(INS). Forms became much more detailed and standardized. Until then each
county did things a little differently.

a.. Note: As a general rule, women and children were considered the
property of the man that they came to the country with and did not file
papers on their own until the 1920's. They were automatically naturalized
with the men. Sometimes young males would file their own papers when they
reached adulthood.

b.. Tips: If the naturalization date is unknown, consult the 1900, 1910,
and 1920 census records. There are categories on these censuses regarding
year of immigration to the U.S. and status of naturalization process (the
abbreviation "Al" stood for alien, meaning no papers had been filed yet; the
abbreviation "Pa" stood for papers, meaning a declaration of intention had
been filed; and the abbreviation "Na" stood for naturalization, meaning the
person had supposedly finished the process). Remember, the data from the
censuses may not be always totally accurate, but it may provide some good
clues. Another point to remember is that an individual may have filed his
naturalization with a federal district court. If this is the case for
someone from this area, then the person would have to contact the National
Archives Great Lakes Region office in Chicago. The great majority of people
who lived in this part of the state filed their naturalization papers
through a county court, which means the River Falls center would have the
records.

For Frank, "Shotgun" said,
> In 1920 Frank and family were living in Yankton, Columiba Co., OR.
> Frank, b. Austria, 54, immigrated 1886, pending naturalization application,

On the actual census page, for citizenship, the enumerator wrote, "PA". That does NOT mean Pending Application. It means "Papers", which means the immigrant had filed initial papers for naturalization. If "AL", then the person would have been an Alien. If "Na", then the person was naturalized.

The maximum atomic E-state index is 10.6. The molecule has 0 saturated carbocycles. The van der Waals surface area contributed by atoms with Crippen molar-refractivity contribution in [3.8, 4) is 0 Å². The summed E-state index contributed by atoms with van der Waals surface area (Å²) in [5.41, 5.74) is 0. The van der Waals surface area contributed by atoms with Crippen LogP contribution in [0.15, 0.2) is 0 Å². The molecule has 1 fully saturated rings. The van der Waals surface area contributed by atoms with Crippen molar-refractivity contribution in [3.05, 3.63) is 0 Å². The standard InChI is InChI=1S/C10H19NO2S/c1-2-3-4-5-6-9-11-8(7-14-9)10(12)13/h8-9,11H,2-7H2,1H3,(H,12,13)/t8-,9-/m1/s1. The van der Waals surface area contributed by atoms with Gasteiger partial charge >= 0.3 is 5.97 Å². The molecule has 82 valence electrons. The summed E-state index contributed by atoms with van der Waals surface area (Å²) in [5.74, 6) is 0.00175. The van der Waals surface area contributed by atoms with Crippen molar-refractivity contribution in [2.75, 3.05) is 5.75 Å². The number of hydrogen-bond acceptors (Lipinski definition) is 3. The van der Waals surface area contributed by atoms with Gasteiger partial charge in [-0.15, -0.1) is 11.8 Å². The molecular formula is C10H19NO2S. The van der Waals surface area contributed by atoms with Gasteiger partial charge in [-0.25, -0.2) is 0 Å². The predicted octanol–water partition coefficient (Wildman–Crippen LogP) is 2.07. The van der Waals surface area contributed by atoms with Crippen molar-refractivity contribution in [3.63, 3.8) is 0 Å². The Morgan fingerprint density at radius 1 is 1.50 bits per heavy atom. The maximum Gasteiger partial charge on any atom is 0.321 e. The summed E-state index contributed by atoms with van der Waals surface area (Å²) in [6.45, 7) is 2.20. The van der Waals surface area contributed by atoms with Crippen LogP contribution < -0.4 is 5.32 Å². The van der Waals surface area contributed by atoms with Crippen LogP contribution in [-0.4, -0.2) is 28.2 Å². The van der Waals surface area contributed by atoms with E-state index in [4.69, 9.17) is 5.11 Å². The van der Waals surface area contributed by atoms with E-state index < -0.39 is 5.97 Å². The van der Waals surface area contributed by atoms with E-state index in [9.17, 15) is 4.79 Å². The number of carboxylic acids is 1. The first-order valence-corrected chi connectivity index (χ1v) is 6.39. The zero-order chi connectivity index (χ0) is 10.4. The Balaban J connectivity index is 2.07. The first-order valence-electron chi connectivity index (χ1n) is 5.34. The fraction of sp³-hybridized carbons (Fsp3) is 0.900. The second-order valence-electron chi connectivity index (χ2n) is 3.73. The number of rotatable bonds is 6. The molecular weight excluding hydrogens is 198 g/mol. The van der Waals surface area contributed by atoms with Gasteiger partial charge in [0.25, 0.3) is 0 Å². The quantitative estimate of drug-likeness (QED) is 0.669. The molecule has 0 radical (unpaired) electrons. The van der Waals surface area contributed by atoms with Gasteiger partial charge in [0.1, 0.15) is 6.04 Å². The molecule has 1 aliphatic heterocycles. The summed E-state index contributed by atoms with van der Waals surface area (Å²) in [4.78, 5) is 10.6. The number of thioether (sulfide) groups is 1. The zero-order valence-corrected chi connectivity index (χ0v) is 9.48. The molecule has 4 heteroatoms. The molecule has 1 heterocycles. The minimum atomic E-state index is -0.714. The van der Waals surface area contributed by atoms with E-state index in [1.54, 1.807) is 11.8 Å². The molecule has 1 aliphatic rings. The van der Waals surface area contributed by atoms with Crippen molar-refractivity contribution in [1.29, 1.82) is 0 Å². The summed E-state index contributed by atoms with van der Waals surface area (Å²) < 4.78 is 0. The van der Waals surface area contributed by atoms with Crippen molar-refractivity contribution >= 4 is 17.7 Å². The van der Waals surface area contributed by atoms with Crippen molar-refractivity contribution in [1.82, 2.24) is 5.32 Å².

So, if he "Did" file papers, his papers would have been somewhere between Columbia County and Lewis County, WA. The documents would have been filed in the Superior Court for the county (What Shotgun calls the "court house", most "court houses, have all the county departments). In the case of Columbia County, it is the "Circuit Court".

Here is information on their holdings for Naturalization:
http://www.rootsweb.com/~orcolumb/circuit-court-natuaalization.htm
--This list shoes a Frank Setniker, from Polhov Gradio, Austria.

But, they could have also filed in a US Federal Court. These filings are on microfilm and can be researched a a National Archives location. I'm not sure where you are located. The filings for Oregon would be found at the Seattle Archives. But, they might have a loan program. But, don't worry about that until you have research local county courts.

You could contact the Superior Court for Columbia County:
County Clerk
Columbia County Courthouse
230 Strand Street, St. Helens, OR 97051
Betty Huser, County Clerk and Recorder huserb@co.columbia.or.us
Most larger counties have a Court Clerk, but since this is a smaller population, Betty might also be the court clerk.
You can ask if the court has naturalization filings for emigrants. If yes, ask if the records are indexed by name. If yes, ask how you could obtain copies of forms. If no, ask how you could obtain information. You might have to know the year filed. If you don't have the exact year..as it appears you don't, someone would have to review the microfilm/microfiche records.

If you need a volunteer, try the Random Acts of Genealogical Kindness, there is one researcher for that county. Jan Robinson:
http://www.raogk.com/oregon.htm
You might email her with your problem, she might also have other insights.

I'll let you digest this a bit.

Ron Bestrom